CFLs help to decrease greenhouse gases and air pollution, without cramping one's lifestyle. According to Lester Brown of the Earth Policy Institute, if CFLs were used worldwide in homes, linear fluorescents in commercial buildings and LED lighting in traffic lights, this could avoid the building of 705 new coal-fired plants (there are currently 2,370 plants worldwide).

My past frustration with CFLs was the glaring, bluish light they shed. Fortunately, finding the right bulb can solve this problem. The color temperature of light is rated in degrees called Kelvin (K). Incandescent lights have a low color temperature, casting the familiar red-yellowish tone. To achieve this "warm" or "soft" light, look for a rating of between 2,700K to 3,000K. You will find this rating in the small print on the CFL packaging. The "cool," "bright" or "daylight" light, that some would describe as harsh, is rated 4,500k or higher. Some people prefer this light for reading and work areas. You might want to buy one of each kind to test out the different illumination.

One mistake people make is putting CFLs in fixtures that have dimmer switches or electronic timers, or in ceiling fans. These conditions will shorten the life of the CFL and cause them to flicker. There are CFLs made for these specific situations. You might need to search online or visit a lighting store to find these specialty CFL bulbs.

A small amount of mercury (2 to 5mg) is in CFLs (less than 1/100 the amount found in dental amalgams). The mercury in CFLs is sealed and does not escape unless broken. If broken, visit www.epa.gov/mercury for proper cleanup.

CFLs should be properly recycled (not in your regular recycling bin where they might break) to reclaim and reuse the mercury. Most towns in Massachusetts will accept CFLs. Call your Town Hall or visit www.Earth911.org for recycling information. Since CFLs last 5 to 10 years, the need to recycle them is infrequent. Incandescent bulbs contain no mercury, but consume so much electricity that large amounts of mercury are released into the environment by coal-fired electrical plants. Consequently, using incandescent bulbs results in greater mercury waste in the environment.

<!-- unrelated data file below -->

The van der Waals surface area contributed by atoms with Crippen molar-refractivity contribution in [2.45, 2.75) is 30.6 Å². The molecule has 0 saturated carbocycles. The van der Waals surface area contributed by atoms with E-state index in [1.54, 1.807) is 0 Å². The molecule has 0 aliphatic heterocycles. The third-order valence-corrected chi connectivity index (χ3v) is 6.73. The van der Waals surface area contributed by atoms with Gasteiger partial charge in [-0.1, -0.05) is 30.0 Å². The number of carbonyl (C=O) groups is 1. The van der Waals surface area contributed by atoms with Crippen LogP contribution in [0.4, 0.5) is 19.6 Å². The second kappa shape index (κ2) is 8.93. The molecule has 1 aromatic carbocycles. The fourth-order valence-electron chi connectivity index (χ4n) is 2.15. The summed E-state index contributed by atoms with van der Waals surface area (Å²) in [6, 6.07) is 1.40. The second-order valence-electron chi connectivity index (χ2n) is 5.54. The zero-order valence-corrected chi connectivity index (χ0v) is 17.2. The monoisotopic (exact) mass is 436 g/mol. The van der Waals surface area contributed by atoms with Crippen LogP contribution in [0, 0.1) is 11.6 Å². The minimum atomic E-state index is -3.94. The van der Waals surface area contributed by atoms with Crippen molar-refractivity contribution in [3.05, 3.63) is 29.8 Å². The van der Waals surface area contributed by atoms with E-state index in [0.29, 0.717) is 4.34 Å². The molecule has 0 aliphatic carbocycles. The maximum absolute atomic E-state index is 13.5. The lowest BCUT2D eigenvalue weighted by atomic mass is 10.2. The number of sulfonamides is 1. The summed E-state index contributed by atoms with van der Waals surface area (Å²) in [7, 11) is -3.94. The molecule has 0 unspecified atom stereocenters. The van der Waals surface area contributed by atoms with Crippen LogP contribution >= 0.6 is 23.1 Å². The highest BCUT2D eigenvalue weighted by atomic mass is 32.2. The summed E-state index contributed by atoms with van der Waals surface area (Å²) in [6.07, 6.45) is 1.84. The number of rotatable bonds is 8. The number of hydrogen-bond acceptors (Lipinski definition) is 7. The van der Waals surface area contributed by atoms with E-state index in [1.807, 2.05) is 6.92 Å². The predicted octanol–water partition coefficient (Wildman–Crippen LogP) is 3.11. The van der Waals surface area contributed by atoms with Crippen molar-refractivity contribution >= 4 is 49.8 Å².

Instead of facing the daunting task of replacing all your light bulbs at once, start by replacing one bulb. The best areas to use CFLs are where a light will be left on for more that 15 minutes. A closet where a light is turned on and off quickly would not be a good choice. Turning the CFLs off and on can greatly shorten the life of the bulb.

Read the package to find out if the CFL can be used outside or for a three-way light fixture.

Rebates and discounts for buying CFLs can be found at www.myenergystar.com/ProductsAndDiscounts.aspx or by calling 877-378-2748. A sky-blue EnergyStar label on the package insures that the CFL is of high quality.

Let CFLs shine in your home for savings and a clean environment.

Anne Mazar is an environmental advocate and a member of the Mendon Land Use Committee.

author: Anne S. Mazar